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Online organic gardening, garden design courses start March 15

Registration is now open for two online courses offered by the Horticulture Section in Cornell’s School of Integrative Plant Science:

Raised bed vegetable gardenOrganic Gardening is designed to help new gardeners get started and help experienced gardeners broaden their understanding of organic techniques for all kinds of gardens.

Starting with a strong foundation in soil health and its impact on plant health, the course then explores tried-and-true and cutting-edge techniques for all different kinds of garden plants including food plants, trees and shrubs and lawn.

Participants read assigned essays and book excerpts, participate in online group discussions with other students, complete reflective writing/design work and take part in some hands-on activities. 
Most students spend about 5 hours each week with the content, though there are always ample resources and opportunity to do more.

View more information and full course syllabus for Organic Gardening.

garden_designx300Introduction to Garden Design will help you apply basic garden design techniques to your own garden. We teach an approach to gardening that is based on the principle of right plant, right place. In other words, we will consider the needs of the plant in addition to the needs of the gardener.

You’ll learn garden site analysis and apply the concepts to your personal space, gain proficiency in garden design principles and lay out a rough site plan overview of your garden design.

You will write and reflect on the process as you learn with the instructor taking an active role in this creative endeavor by providing feedback on your assignments and journal entries.

View more information and full course syllabus for Introduction to Garden Design.

Questions about either course? View FAQ or contact, Fiona Doherty: fcd9@cornell.edu.

Art of Horticulture final projects

Portrait of Frida Kahlo in locally collected and preserved flora.

Portrait of Frida Kahlo in locally collected and preserved flora.

If you’d like to catch a glimpse of students’ final projects in the Art of Horticulture course, you can sneak a peek online.

You can also see previous classes’ work (as well as other class projects and videos) by visiting the Art of Horticulture’s gallery page.

Emily Detrick (MPS Horticulture ’16), who is a lecturer in the Horticulture Section and gardener at Cornell Botanic Gardens, teaches the course.  She took over this semester from Marcia Eames-Sheavly, who created the course in 2003.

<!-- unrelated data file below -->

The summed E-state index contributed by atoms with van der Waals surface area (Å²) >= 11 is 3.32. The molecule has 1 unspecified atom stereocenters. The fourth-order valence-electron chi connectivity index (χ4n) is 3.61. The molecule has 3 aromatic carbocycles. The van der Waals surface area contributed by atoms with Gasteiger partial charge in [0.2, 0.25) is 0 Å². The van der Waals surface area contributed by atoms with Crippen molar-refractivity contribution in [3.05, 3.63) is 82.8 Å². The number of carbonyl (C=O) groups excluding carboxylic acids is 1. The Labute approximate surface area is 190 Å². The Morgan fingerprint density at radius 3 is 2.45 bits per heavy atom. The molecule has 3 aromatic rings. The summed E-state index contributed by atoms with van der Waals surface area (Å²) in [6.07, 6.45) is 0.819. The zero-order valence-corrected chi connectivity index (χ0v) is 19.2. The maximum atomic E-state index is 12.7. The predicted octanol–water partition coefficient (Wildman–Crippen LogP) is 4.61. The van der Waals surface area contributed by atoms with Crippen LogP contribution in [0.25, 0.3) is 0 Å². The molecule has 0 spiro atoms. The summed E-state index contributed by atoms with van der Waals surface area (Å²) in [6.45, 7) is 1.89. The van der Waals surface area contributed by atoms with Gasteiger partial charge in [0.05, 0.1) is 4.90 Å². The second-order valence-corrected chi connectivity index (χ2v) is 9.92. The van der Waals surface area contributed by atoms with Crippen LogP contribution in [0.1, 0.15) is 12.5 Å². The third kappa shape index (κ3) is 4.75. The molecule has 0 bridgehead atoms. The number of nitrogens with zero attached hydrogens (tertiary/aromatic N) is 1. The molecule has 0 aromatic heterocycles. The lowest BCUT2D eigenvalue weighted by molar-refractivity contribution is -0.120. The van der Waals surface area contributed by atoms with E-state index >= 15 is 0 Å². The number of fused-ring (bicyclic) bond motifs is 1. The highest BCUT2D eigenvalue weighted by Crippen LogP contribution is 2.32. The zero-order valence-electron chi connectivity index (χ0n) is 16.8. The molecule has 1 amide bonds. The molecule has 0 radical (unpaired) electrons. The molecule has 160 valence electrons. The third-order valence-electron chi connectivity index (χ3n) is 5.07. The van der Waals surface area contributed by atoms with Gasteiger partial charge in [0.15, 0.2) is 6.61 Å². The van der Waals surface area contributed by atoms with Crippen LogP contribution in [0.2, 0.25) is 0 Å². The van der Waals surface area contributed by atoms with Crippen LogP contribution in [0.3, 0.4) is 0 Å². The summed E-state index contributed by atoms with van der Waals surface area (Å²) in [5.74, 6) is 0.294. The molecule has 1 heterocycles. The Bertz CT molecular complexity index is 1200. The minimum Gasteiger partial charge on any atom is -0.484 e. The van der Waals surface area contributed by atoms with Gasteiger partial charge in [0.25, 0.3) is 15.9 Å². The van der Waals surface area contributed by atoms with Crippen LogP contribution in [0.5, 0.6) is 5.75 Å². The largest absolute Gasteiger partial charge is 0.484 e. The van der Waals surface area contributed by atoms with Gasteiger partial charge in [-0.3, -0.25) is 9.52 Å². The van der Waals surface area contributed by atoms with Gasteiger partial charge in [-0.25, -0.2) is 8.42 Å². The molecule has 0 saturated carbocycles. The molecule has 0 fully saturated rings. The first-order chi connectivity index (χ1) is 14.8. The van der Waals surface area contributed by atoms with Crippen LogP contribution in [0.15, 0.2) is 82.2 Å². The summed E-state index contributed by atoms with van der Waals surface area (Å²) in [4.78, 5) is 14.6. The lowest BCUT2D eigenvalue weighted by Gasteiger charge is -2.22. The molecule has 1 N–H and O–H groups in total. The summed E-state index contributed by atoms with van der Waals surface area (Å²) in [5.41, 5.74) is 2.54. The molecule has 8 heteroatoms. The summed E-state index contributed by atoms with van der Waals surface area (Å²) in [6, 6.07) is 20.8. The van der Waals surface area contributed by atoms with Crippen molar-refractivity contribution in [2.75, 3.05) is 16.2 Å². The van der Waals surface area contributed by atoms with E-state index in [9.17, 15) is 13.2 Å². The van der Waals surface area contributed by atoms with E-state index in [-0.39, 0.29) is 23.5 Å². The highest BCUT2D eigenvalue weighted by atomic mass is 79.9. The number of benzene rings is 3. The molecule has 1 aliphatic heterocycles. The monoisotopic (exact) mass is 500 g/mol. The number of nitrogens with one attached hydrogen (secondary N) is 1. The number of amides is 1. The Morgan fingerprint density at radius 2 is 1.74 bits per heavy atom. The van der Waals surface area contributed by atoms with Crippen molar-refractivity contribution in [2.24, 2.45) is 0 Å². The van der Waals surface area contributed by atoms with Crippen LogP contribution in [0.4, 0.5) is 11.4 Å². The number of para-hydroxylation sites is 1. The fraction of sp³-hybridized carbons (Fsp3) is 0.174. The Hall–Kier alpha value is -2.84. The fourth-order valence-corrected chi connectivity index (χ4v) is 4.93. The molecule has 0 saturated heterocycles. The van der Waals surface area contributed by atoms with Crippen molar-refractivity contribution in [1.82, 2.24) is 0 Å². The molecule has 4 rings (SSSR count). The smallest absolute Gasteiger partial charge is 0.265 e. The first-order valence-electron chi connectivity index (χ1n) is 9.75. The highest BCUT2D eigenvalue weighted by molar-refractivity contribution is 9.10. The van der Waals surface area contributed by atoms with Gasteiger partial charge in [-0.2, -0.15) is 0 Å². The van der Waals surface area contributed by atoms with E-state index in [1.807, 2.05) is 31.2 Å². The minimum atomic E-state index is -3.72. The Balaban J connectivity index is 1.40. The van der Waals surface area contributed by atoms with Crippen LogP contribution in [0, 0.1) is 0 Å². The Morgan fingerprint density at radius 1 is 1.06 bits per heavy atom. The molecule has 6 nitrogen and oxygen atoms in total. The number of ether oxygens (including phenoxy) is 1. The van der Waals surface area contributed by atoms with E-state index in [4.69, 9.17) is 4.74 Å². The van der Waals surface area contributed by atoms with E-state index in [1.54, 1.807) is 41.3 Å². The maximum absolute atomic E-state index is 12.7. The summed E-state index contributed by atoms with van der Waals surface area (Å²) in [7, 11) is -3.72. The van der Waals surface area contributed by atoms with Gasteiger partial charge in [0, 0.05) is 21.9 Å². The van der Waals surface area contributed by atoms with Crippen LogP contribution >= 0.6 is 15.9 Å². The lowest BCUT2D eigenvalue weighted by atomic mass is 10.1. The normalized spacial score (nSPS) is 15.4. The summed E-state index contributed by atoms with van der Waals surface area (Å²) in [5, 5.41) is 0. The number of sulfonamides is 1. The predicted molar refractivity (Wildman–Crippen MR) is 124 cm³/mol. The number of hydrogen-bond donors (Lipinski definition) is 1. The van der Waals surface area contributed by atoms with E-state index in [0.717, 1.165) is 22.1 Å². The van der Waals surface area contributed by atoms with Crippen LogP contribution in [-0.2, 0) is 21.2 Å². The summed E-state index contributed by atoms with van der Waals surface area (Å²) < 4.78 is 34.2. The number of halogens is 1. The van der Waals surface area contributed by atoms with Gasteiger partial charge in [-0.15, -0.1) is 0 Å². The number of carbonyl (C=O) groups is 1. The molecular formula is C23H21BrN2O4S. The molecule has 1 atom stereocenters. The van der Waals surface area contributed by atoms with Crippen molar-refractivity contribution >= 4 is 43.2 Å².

So You Want To Grow Hemp

Larry Smart examining hemp plants in the greenhouse at Cornell AgriTech.

Larry Smart examining hemp plants in the greenhouse at Cornell AgriTech.

From Science Friday podcast [2018-12-07:]

Good news could be coming soon for anyone interested in hemp, the THC-free, no-high strain of cannabis whose use ranges from fibers to food to pharmaceuticals. If the 2018 Farm Bill passes Congress in its current form, growing hemp would be legal and products derived from hemp would be removed from their current legal gray area.

Universities and private research teams have been busy studying hemp pests, genetics, and other cultivation questions since Congress legalized the research in 2014. Cornell horticulture professor Larry Smart explains why a plant that hasn’t been grown legally in the U.S. for nearly a century will require a monumental effort from scientists to catch up to crops like soybean and tomatoes.

Listen.

Congratulations Bridget and Jackie!

bridget and jackie with Dean Boor

Community members from across the College of Agriculture and Life Sciences gathered with friends and family Nov. 5 to celebrate the 15th annual Research, Extension and Staff Awards. The awards observe important and far-reaching achievements of CALS faculty and staff, who are nominated for continuously surpassing expectations and making significant, unique contributions to the college.

Two Horticulture Section staffers were among those honored, Jackie Nock and Bridget Cristelli. (Bridget recently departed the section to take a graduate student coordinator position at the Dyson School.)